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The cost of concussions: How a bang to the head could affect a child for life

The cost of concussions

HONOLULU (KHON2) - It's a phenomenon state Sen. Josh Green says is sweeping the nation. 

Chronic traumatic encephalopathy (CTE) is a brain injury from repeated concussions that some NFL players are afflicted with. 

But now, Green says, adults as young as 18 are being diagnosed. 

"We're seeing the science really tell us new stories," Green said. "Multiple injuries at any level at the developmental stage are dangerous. If a child gets a concussion the first time, they're four times as likely to suffer a second concussion, and it's those multiple concussions that cause brain injury."

Green, also an emergency room physician, says CTE can affect how an adolescent thinks or learns.

While the state has done research into concussions and high school athletes, Green wants to expand the program by adding at least $1.5 million for research and resources into child athletes as young as 8 years old.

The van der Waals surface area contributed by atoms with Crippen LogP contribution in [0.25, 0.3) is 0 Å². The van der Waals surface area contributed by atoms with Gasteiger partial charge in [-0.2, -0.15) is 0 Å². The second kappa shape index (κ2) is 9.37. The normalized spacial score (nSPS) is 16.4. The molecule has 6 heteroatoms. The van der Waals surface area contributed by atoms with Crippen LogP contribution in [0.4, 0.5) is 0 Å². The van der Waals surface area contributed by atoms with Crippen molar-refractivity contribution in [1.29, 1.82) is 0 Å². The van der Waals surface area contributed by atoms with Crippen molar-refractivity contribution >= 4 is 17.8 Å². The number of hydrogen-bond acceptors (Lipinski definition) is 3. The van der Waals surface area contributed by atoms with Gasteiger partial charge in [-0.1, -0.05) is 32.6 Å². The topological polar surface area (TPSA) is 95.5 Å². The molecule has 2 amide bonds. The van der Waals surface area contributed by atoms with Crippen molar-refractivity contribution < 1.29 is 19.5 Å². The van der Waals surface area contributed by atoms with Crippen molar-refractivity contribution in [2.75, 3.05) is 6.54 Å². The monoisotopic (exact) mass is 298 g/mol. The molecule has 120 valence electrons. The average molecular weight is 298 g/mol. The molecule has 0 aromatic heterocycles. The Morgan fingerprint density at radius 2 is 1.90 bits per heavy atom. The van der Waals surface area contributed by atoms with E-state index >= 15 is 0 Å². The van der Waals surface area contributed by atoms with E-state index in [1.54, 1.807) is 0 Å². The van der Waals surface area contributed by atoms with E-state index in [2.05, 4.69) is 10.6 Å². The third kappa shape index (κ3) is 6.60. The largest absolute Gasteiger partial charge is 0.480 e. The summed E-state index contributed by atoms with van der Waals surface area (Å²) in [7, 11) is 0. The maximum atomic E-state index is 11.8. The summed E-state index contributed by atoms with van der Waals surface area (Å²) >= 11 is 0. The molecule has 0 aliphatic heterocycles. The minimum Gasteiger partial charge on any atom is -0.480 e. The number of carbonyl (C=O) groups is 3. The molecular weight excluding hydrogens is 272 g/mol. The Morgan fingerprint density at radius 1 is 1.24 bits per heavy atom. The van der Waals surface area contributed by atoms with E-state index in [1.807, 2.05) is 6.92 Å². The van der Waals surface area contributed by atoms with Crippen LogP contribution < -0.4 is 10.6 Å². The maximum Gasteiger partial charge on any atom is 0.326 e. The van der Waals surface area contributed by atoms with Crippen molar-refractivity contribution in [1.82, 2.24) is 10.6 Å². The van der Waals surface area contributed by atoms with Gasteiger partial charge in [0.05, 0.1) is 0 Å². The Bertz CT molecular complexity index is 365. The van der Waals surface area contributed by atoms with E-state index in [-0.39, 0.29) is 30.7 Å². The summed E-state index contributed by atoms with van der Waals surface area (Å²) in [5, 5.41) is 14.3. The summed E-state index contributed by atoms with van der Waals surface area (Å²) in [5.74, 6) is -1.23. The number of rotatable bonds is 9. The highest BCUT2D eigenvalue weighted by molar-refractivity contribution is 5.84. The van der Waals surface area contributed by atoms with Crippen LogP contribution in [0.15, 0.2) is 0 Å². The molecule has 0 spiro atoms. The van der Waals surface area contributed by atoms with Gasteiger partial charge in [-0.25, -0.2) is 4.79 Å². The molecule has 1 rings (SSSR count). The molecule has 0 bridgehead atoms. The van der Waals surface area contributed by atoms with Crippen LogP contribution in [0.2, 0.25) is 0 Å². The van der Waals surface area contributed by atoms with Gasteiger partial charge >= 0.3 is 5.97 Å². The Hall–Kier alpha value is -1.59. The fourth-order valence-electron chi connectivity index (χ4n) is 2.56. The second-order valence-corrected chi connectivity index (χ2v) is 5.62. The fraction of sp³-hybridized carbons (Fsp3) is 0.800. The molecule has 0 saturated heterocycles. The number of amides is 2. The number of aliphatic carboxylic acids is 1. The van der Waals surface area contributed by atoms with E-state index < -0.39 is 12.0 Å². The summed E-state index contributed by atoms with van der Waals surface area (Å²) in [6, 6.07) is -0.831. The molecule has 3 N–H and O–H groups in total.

"That's when we see kids get really intensely involved in sports. That's the start on the soccer level and club sports," he explained. "It's just enough to have a couple injuries that can cause CTE and that's what we want to avoid for all of our children."

The research would be a collaboration between the Department of Education and health experts. 

"Hawaii's families deserve to know exactly what the risk is. They deserve to know where their child is as far as profile of risk is," said Green. 

The proposal passed through the Senate. 

It will next be heard in front of the House Committee on Health and Human Services on Tuesday, March 13, at 8:30 a.m. in conference room 329. 


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